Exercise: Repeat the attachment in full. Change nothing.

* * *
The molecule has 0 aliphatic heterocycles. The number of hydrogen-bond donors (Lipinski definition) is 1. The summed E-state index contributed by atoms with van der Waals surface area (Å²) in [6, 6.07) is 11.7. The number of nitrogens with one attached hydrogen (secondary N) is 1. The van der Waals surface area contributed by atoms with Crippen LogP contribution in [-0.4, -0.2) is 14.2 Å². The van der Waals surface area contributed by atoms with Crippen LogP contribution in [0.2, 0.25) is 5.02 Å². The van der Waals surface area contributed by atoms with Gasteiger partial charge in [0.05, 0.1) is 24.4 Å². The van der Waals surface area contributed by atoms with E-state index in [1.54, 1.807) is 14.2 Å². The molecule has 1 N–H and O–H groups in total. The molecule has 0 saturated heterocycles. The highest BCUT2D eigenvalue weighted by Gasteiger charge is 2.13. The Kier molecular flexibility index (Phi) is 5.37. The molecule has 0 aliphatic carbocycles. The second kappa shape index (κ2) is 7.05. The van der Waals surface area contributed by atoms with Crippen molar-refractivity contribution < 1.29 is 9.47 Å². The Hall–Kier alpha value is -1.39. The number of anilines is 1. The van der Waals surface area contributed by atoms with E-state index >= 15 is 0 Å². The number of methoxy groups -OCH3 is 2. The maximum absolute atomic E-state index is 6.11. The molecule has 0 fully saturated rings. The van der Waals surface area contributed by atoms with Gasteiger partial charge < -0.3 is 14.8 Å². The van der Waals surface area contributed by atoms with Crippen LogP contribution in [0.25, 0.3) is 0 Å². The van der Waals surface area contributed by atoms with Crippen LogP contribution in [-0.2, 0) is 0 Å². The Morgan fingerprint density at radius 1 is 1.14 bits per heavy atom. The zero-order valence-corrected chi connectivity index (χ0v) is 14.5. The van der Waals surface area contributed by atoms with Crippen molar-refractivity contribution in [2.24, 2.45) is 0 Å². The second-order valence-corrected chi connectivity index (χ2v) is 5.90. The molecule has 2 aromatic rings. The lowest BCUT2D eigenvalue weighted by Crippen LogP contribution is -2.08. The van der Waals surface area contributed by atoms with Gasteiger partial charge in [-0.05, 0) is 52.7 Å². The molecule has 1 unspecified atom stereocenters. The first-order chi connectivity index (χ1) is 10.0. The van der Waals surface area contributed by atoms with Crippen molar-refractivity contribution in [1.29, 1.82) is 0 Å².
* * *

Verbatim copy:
The molecule has 0 aliphatic heterocycles. The number of hydrogen-bond donors (Lipinski definition) is 1. The summed E-state index contributed by atoms with van der Waals surface area (Å²) in [6, 6.07) is 11.7. The number of nitrogens with one attached hydrogen (secondary N) is 1. The van der Waals surface area contributed by atoms with Crippen LogP contribution in [-0.4, -0.2) is 14.2 Å². The van der Waals surface area contributed by atoms with Crippen LogP contribution in [0.2, 0.25) is 5.02 Å². The van der Waals surface area contributed by atoms with Gasteiger partial charge in [0.05, 0.1) is 24.4 Å². The van der Waals surface area contributed by atoms with E-state index in [1.54, 1.807) is 14.2 Å². The molecule has 1 N–H and O–H groups in total. The molecule has 0 saturated heterocycles. The highest BCUT2D eigenvalue weighted by Gasteiger charge is 2.13. The Kier molecular flexibility index (Phi) is 5.37. The molecule has 0 aliphatic carbocycles. The second kappa shape index (κ2) is 7.05. The van der Waals surface area contributed by atoms with Crippen molar-refractivity contribution < 1.29 is 9.47 Å². The Hall–Kier alpha value is -1.39. The number of anilines is 1. The van der Waals surface area contributed by atoms with E-state index >= 15 is 0 Å². The number of methoxy groups -OCH3 is 2. The maximum absolute atomic E-state index is 6.11. The molecule has 0 fully saturated rings. The van der Waals surface area contributed by atoms with Gasteiger partial charge < -0.3 is 14.8 Å². The van der Waals surface area contributed by atoms with Crippen LogP contribution in [0.25, 0.3) is 0 Å². The van der Waals surface area contributed by atoms with Crippen LogP contribution in [-0.2, 0) is 0 Å². The Morgan fingerprint density at radius 1 is 1.14 bits per heavy atom. The zero-order valence-corrected chi connectivity index (χ0v) is 14.5. The van der Waals surface area contributed by atoms with Crippen molar-refractivity contribution in [2.24, 2.45) is 0 Å². The second-order valence-corrected chi connectivity index (χ2v) is 5.90. The molecule has 2 aromatic rings. The lowest BCUT2D eigenvalue weighted by Crippen LogP contribution is -2.08. The van der Waals surface area contributed by atoms with Gasteiger partial charge in [-0.05, 0) is 52.7 Å². The molecule has 1 unspecified atom stereocenters. The first-order chi connectivity index (χ1) is 10.0. The van der Waals surface area contributed by atoms with Crippen molar-refractivity contribution in [1.29, 1.82) is 0 Å².